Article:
It's interesting to compare AFM and its precursor -- Scanning Tunneling Microscope. In some cases, the resolution of STM is better than AFM because of the exponential dependence of the tunneling current on distance. The force-distance dependence in AFM is much more complex when characteristics such as tip shape and contact force are considered. STM is generally applicable only to conducting samples while AFM is applied to both conductors and insulators. In terms of versatility, needless to say, the AFM wins. Furthermore, the AFM offers the advantage that the writing voltage and tip-to-substrate spacing can be controlled independently, whereas with STM the two parameters are integrally linked.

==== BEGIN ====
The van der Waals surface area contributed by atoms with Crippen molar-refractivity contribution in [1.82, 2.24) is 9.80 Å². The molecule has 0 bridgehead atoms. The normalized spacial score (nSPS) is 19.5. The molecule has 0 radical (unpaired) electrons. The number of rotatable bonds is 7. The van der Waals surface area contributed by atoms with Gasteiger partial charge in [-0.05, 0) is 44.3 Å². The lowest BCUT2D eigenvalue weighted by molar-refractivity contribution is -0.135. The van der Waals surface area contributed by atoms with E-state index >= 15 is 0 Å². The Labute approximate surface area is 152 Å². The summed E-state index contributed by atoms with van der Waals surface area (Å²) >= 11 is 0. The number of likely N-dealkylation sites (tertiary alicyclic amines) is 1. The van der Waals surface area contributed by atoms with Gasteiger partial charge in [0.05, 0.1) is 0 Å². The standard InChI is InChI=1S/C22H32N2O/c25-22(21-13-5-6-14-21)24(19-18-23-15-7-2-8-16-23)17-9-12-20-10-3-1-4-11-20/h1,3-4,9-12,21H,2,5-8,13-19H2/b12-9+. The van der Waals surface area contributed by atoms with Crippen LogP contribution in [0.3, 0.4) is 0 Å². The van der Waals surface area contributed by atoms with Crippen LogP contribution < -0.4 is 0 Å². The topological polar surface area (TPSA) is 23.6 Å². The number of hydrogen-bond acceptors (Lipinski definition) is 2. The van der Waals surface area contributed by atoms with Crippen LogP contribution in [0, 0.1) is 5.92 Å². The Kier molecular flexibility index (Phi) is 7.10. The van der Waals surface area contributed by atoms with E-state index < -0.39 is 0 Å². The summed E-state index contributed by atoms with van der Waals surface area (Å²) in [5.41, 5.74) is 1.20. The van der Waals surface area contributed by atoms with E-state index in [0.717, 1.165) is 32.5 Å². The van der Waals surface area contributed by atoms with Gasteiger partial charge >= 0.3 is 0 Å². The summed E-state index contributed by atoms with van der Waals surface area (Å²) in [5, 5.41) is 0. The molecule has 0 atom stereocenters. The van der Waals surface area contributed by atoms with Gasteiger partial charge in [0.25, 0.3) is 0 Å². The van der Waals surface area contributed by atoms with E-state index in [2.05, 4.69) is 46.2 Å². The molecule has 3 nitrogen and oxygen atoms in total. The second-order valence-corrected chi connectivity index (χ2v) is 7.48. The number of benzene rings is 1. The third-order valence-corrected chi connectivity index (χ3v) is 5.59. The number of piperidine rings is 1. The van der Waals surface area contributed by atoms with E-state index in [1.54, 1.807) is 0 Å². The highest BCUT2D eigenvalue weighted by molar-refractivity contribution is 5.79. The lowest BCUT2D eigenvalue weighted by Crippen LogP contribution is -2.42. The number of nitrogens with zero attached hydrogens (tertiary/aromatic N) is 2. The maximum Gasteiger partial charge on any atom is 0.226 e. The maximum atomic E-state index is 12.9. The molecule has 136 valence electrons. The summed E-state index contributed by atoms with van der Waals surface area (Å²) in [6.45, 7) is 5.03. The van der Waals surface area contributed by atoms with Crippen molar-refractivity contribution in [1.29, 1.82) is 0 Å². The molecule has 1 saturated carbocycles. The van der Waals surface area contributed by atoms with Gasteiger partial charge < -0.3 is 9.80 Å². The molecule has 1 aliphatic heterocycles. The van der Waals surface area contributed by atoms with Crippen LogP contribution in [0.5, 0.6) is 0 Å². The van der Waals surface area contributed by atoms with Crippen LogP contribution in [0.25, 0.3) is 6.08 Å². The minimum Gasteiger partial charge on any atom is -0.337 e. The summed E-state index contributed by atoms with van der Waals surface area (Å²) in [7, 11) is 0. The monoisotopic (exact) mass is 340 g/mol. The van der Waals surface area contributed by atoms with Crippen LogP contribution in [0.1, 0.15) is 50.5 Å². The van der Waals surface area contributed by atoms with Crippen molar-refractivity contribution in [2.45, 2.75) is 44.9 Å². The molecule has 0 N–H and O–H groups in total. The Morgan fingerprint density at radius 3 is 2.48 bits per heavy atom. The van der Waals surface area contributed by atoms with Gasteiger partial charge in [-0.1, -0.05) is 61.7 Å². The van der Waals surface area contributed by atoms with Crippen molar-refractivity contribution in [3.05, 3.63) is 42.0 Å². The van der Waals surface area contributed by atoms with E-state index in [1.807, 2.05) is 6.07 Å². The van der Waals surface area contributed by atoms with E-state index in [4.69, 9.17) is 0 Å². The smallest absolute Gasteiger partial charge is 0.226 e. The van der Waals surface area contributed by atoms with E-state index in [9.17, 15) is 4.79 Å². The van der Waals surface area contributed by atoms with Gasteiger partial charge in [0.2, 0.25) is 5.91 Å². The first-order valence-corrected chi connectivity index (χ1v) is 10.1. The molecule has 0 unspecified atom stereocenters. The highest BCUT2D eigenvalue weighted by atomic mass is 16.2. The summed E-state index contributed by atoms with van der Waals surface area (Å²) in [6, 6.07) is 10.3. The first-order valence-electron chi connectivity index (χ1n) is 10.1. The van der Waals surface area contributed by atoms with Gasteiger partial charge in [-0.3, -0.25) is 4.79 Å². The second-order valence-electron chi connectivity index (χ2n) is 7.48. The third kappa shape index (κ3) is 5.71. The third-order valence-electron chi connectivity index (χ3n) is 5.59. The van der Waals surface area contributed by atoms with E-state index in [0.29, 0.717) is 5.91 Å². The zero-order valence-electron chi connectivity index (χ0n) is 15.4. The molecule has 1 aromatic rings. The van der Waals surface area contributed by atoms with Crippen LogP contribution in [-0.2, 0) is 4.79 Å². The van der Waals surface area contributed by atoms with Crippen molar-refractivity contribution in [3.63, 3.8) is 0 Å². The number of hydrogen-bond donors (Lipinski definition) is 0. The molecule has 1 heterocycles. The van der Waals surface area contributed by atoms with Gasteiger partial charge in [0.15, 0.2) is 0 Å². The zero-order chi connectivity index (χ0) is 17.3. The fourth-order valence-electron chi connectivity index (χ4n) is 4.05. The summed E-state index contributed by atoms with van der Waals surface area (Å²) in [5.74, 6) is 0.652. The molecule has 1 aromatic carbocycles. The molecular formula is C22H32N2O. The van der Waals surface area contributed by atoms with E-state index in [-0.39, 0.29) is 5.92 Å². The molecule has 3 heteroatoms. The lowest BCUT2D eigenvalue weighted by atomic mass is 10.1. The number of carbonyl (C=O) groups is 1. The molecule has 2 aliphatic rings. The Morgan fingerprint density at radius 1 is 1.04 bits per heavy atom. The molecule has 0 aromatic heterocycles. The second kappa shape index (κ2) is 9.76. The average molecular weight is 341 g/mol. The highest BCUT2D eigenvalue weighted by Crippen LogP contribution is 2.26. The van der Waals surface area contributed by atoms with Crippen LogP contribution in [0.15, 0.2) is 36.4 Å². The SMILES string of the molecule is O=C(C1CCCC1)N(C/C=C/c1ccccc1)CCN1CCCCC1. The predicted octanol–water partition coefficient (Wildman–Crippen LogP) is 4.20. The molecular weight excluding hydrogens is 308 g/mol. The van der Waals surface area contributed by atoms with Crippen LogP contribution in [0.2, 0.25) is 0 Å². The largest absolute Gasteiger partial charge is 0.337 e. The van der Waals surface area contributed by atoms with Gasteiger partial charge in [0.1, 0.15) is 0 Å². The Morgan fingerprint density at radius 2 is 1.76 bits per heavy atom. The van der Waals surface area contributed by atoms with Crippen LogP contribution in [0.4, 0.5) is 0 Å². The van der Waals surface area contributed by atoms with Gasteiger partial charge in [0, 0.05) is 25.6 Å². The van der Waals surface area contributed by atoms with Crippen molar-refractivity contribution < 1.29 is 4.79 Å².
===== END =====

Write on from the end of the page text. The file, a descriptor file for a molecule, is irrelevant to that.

Compared with Scanning Electron Microscope, AFM provides extraordinary topographic contrast direct height measurements and unobscured views of surface features (no coating is necessary).
Compared with Transmission Electron Microscopes, three dimensional AFM images are obtained without expensive sample preparation and yield far more complete information than the two dimensional profiles available from cross-sectioned samples.
Compared with Optical Interferometric Microscope (optical profiles), the AFM provides unambiguous measurement of step heights, independent of reflectivity differences between materials.